Father, thank You for Your unconditional love which provides forgiveness and Reconciliation that I could never earn or deserve. Thank You that I belong to You.


David knows that he is in a family relationship, he is part of the Father’s forever family. He has a personal covenant with the Father which is binding. When our culture was more stable, it would be similar to a marriage covenant which was intended to last unto death.

Because of the Father’s quality of persistent, loyal love, and fidelity, He extends loyalty, kindness, forgiveness, and reconciliation to all His children. It persists through thick and thin. He will never let us go or turn away from us because of the foibles of our human limitations and weakness.

Psalm 51 models how we are to pray for the forgiveness of sin. David in transparent honesty and authenticity, confesses his sins and pours his heart out to the Father. He appeals to him on the basis of who the Father is. Recognizing his own unworthiness, he confidently asks for forgiveness.

“David appealed to the Lord to cleanse him because of His loyal love and compassion. He knew he did not deserve the Lord’s forgiveness nor could he earn it. Divine pardon comes to sinners by His grace alone. He asked God to blot out the record of his transgressions, namely sins that go beyond the limits that God has established for conduct” (Constable).

The Father loves us so much that He provided the sacrifice of His dearly beloved Son, the Lord Jesus Christ. He is free to provide forgiveness and reconciliation because of His Son’s death in in our place.

The Father loves to forgive!

Each child of the King has experienced times when we are overwhelmed by guilt for something we have done. But at such moments, we confidently cling the fact of the Father’s unending mercy and unfailing love. Because the Lord Jesus Christ died on our behalf, we can be cleansed and become, “whiter than snow” (Psalm 51:7). We know we do not deserve His mercy, but we can unequivocally depend on the Father’s unfailing love and compassion.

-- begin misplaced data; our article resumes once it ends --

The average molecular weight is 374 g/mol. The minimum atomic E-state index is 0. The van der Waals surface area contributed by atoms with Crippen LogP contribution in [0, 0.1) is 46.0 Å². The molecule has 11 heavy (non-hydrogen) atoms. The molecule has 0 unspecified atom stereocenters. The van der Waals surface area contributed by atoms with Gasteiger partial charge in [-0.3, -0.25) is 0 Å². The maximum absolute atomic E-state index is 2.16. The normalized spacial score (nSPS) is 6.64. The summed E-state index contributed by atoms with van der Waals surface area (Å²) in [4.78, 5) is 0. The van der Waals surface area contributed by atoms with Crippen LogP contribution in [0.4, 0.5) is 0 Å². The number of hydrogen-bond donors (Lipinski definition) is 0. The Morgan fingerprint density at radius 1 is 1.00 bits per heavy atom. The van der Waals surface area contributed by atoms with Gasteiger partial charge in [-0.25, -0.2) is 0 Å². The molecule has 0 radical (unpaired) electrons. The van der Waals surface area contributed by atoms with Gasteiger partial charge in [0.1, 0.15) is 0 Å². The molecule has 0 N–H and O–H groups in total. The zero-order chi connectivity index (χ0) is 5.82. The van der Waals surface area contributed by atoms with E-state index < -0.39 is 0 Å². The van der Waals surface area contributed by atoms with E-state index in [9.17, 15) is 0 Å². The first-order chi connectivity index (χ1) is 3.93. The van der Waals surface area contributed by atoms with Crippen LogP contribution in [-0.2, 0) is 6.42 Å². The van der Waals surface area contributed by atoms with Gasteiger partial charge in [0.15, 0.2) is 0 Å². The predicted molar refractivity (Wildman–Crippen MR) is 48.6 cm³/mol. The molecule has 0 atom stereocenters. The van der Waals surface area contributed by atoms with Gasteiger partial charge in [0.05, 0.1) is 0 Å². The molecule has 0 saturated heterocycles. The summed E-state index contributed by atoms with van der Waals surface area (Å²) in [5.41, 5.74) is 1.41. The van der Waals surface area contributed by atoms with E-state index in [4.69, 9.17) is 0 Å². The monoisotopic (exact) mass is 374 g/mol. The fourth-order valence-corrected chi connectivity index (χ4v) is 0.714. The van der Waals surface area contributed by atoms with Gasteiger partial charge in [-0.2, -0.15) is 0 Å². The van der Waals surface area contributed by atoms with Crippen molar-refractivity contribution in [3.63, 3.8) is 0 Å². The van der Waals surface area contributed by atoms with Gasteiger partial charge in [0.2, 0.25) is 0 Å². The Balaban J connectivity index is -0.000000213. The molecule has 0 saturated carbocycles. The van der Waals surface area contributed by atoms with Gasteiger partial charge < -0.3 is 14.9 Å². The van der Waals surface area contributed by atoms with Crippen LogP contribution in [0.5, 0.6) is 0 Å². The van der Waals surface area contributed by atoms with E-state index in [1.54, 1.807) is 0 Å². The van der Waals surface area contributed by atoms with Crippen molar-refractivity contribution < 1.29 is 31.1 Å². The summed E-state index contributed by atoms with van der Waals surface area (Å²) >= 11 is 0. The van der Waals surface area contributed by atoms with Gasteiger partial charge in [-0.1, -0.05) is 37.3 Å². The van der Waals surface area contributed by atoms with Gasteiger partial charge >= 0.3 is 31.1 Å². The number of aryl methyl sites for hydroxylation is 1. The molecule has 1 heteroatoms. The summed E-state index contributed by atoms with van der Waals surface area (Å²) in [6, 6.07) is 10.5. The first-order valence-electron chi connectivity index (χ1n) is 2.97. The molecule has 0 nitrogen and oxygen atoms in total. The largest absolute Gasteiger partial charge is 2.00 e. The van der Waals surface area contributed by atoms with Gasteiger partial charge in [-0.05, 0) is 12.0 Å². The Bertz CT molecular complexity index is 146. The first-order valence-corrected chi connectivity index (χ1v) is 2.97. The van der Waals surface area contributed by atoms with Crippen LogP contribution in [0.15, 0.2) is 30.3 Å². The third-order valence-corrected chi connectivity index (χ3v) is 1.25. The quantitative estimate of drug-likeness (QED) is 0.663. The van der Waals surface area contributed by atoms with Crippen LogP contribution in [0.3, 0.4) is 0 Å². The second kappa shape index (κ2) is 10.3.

Comments, Suggestions, Requests are sought and welcome.



Receiving directions

Receiving directions

The LORD went ahead of them. He guided them during the day with a pillar of cloud, and he provided light at night with a pillar of fire. This allowed them to travel by day or by night. – Exodus 13:21

Acts 16:6-10

 6 Next Paul and Silas traveled through the area of Phrygia and Galatia, because the Holy Spirit had prevented them from preaching the word in the province of Asia at that time.

 7 Then coming to the borders of Mysia, they headed north for the province of Bithynia, but again the Spirit of Jesus did not allow them to go there.

 8 So instead, they went on through Mysia to the seaport of Troas.

 9 That night Paul had a vision: A man from Macedonia in northern Greece was standing there, pleading with him, “Come over to Macedonia and help us!”

 10 So we decided to leave for Macedonia at once, having concluded that God was calling us to preach the Good News there.

Years ago, before the days of GPS, Bob was invited to the home of a new friend, Tom. Tom lived on the top of a high hill in the middle of a thick forest accessed by country roads. There were many gravel paths, driveways, and roads that might to lead to the home. And most of them were neither marked nor had any street signs. From ground level, it was all very confusing. However, from his perspective, on top of the hill, Tom could see Bob’s car approaching from some distance away. He was able to guide and direct Bob by cell phone as to which turn to take and when.

The Father has a plan for each of His children. He always knows where they are and uses the myriad of ways to get them to their destination.

Proverbs 3:5-6

 5 Trust in the LORD with all your heart; do not depend on your own understanding.

 6 Seek his will in all you do, and he will show you which path to take.

To experience the Father’s guidance requires three things from us.

  • We need confidence that the Father knows what He is doing.
  • We need to ask Him for directions and guidance.
  • We need to learn to listen and follow instructions.


Sometimes I am stubborn, other times I simply desire to do it my own way. I often fail to seek and receive the Father’s help.

Father I know I can trust You and I know that You desire my best. I am just not used to listening. Encourage me to be more pliable and to trust and depend upon You for direction.


The Father opens and closes doors. Some opportunities are time sensitive.